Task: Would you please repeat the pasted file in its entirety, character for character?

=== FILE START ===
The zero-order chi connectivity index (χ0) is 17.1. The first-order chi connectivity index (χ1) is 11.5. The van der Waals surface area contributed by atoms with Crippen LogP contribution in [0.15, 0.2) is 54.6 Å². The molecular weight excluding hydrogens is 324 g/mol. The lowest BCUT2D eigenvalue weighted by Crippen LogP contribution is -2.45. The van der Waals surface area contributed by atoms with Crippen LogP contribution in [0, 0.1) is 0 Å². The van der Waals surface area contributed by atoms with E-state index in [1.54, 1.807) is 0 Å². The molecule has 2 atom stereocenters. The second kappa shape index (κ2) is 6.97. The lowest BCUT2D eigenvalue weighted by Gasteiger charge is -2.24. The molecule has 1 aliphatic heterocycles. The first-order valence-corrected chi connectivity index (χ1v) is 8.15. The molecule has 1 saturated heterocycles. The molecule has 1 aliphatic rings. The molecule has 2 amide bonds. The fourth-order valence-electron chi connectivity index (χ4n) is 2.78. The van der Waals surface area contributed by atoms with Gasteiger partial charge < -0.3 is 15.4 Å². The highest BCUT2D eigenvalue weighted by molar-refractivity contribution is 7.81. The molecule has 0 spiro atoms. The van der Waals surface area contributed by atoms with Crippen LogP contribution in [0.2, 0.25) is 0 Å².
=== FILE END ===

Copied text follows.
The zero-order chi connectivity index (χ0) is 17.1. The first-order chi connectivity index (χ1) is 11.5. The van der Waals surface area contributed by atoms with Crippen LogP contribution in [0.15, 0.2) is 54.6 Å². The molecular weight excluding hydrogens is 324 g/mol. The lowest BCUT2D eigenvalue weighted by Crippen LogP contribution is -2.45. The van der Waals surface area contributed by atoms with Crippen LogP contribution in [0, 0.1) is 0 Å². The van der Waals surface area contributed by atoms with E-state index in [1.54, 1.807) is 0 Å². The molecule has 2 atom stereocenters. The second kappa shape index (κ2) is 6.97. The lowest BCUT2D eigenvalue weighted by Gasteiger charge is -2.24. The molecule has 1 aliphatic heterocycles. The first-order valence-corrected chi connectivity index (χ1v) is 8.15. The molecule has 1 saturated heterocycles. The molecule has 1 aliphatic rings. The molecule has 2 amide bonds. The fourth-order valence-electron chi connectivity index (χ4n) is 2.78. The van der Waals surface area contributed by atoms with Gasteiger partial charge < -0.3 is 15.4 Å². The highest BCUT2D eigenvalue weighted by molar-refractivity contribution is 7.81. The molecule has 0 spiro atoms. The van der Waals surface area contributed by atoms with Crippen LogP contribution in [0.2, 0.25) is 0 Å².